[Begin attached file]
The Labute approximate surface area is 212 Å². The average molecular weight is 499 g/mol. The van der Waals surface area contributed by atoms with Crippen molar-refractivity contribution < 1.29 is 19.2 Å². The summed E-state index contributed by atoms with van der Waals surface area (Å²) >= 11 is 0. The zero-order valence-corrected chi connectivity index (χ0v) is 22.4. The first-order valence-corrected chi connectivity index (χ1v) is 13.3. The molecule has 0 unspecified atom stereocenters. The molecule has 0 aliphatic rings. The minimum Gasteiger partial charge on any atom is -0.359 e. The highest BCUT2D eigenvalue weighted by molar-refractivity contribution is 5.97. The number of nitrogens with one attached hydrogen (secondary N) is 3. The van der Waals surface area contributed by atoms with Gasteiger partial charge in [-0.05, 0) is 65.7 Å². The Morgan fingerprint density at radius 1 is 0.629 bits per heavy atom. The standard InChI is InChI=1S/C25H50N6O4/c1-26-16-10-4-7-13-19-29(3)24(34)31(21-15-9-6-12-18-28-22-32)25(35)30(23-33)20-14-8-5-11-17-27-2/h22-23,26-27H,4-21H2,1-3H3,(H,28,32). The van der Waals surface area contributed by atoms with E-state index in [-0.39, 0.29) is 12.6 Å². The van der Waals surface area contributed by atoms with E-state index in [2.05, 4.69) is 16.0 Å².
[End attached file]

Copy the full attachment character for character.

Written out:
The Labute approximate surface area is 212 Å². The average molecular weight is 499 g/mol. The van der Waals surface area contributed by atoms with Crippen molar-refractivity contribution < 1.29 is 19.2 Å². The summed E-state index contributed by atoms with van der Waals surface area (Å²) >= 11 is 0. The zero-order valence-corrected chi connectivity index (χ0v) is 22.4. The first-order valence-corrected chi connectivity index (χ1v) is 13.3. The molecule has 0 unspecified atom stereocenters. The molecule has 0 aliphatic rings. The minimum Gasteiger partial charge on any atom is -0.359 e. The highest BCUT2D eigenvalue weighted by molar-refractivity contribution is 5.97. The number of nitrogens with one attached hydrogen (secondary N) is 3. The van der Waals surface area contributed by atoms with Gasteiger partial charge in [-0.05, 0) is 65.7 Å². The Morgan fingerprint density at radius 1 is 0.629 bits per heavy atom. The standard InChI is InChI=1S/C25H50N6O4/c1-26-16-10-4-7-13-19-29(3)24(34)31(21-15-9-6-12-18-28-22-32)25(35)30(23-33)20-14-8-5-11-17-27-2/h22-23,26-27H,4-21H2,1-3H3,(H,28,32). The van der Waals surface area contributed by atoms with E-state index in [-0.39, 0.29) is 12.6 Å². The van der Waals surface area contributed by atoms with E-state index in [2.05, 4.69) is 16.0 Å².